- Heinrich Heine: “…And besides, one could certainly maintain that Mr. Schelling borrowed more from Spinoza than Hegel borrowed from Schelling. If Spinoza is some day liberated from his rigid, antiquated Cartesian, mathematical form and made accessible to a large public, we shall perhaps see that he, more than any other, might complain about the theft of ideas. All our present‑day philosophers, possibly without knowing it, look through glasses that Baruch Spinoza ground.” (On the History of Religion and Philosophy in Germany, 1836) [original in German]
- Karl Marx & Friedrich Engels: “Spinozism dominated the eighteenth century both in its later French variety, which made matter into substance, and in deism, which conferred on matter a more spiritual name…. Spinoza’s French school and the supporters of deism were but two sects disputing over the true meaning of his system….” (The Holy Family, 1844) [original in German]
- George Henry Lewes: “A brave and simple man, earnestly meditating on the deepest subjects that can occupy the human race, he produced a system which will ever remain as one of the most astounding efforts of abstract speculation—a system that has been decried, for nearly two centuries, as the most iniquitous and blasphemous of human invention; and which has now, within the last sixty years, become the acknowledged parent of a whole nation’s philosophy, ranking among its admirers some of the most pious and illustrious intellects of the age.” (A Biographical History of Philosophy, Vol. 3 & 4, 1846)
- James Anthony Froude: “We may deny his conclusions; we may consider his system of thought preposterous and even pernicious, but we cannot refuse him the respect which is the right of all sincere and honourable men. […] Spinoza’s influence over European thought is too great to be denied or set aside…” (1854)
- Arthur Schopenhauer: “In consequence of the Kantian criticism of all speculative theology, the philosophisers of Germany almost all threw themselves back upon Spinoza, so that the whole series of futile attempts known by the name of the post-Kantian philosophy are simply Spinozism tastelessly dressed up, veiled in all kinds of unintelligible language, and otherwise distorted…” (The World as Will and Idea, 1859) [original in German]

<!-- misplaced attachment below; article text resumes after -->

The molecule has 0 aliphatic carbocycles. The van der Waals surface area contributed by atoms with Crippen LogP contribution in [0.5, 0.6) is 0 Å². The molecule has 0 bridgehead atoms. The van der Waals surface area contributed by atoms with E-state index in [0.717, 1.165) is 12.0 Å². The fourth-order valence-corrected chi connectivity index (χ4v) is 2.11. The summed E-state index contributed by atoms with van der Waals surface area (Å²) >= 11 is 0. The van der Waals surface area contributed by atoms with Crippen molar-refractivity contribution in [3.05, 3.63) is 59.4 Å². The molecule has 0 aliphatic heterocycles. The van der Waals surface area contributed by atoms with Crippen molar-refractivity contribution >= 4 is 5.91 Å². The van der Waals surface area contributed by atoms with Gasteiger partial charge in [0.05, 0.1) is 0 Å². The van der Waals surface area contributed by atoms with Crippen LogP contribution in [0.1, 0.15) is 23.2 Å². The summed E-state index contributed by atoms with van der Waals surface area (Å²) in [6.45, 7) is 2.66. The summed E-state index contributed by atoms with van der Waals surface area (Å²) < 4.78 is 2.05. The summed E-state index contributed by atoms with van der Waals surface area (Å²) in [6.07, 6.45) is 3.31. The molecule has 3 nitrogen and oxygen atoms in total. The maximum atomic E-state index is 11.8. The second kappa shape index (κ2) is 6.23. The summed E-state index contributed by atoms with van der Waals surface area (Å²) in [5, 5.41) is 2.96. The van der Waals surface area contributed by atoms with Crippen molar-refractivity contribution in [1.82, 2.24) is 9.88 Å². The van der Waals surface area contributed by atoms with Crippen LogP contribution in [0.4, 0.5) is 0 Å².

- S. M. Melamed: “The rediscovery of Spinoza by the Germanscontributed to the shaping of the cultural destinies of the German people for almost two hundred years. Just as at the time of the Reformation no other spiritual force was as potent in German life as the Bible, so during the eighteenth and nineteenth centuries no other intellectual force so dominated German life as Spinozism. Spinoza became the magnet to German steel. Except for Immanuel Kant and Herbart, Spinoza attracted every great intellectual figure in Germany during the last two centuries, from the greatest, Goethe, to the purest, Lessing.” (Spinoza and Buddha: Visions of a Dead God, University of Chicago Press, 1933)
- Louis Althusser: “Spinoza’s philosophy introduced an unprecedented theoretical revolution in the history of philosophy, probably the greatest philosophical revolution of all time, insofar as we can regard Spinoza as Marx’s only direct ancestor, from the philosophical standpoint. However, this radical revolution was the object of a massive historical repression, and Spinozist philosophy suffered much the same fate as Marxist philosophy used to and still does suffer in some countries: it served as damning evidence for a charge of ‘atheism’.” (Reading Capital, 1968) [original in French]
- Frederick C. Beiser: “The rise of Spinozism in the late eighteenth century is a phenomenon of no less significance than the emergence of Kantianism itself. By the beginning of the nineteenth century, Spinoza’s philosophy had become the main competitor to Kant‘s, and only Spinoza had as many admirers or adherents as Kant.” (The Fate of Reason: German Philosophy from Kant to Fichte, 1987)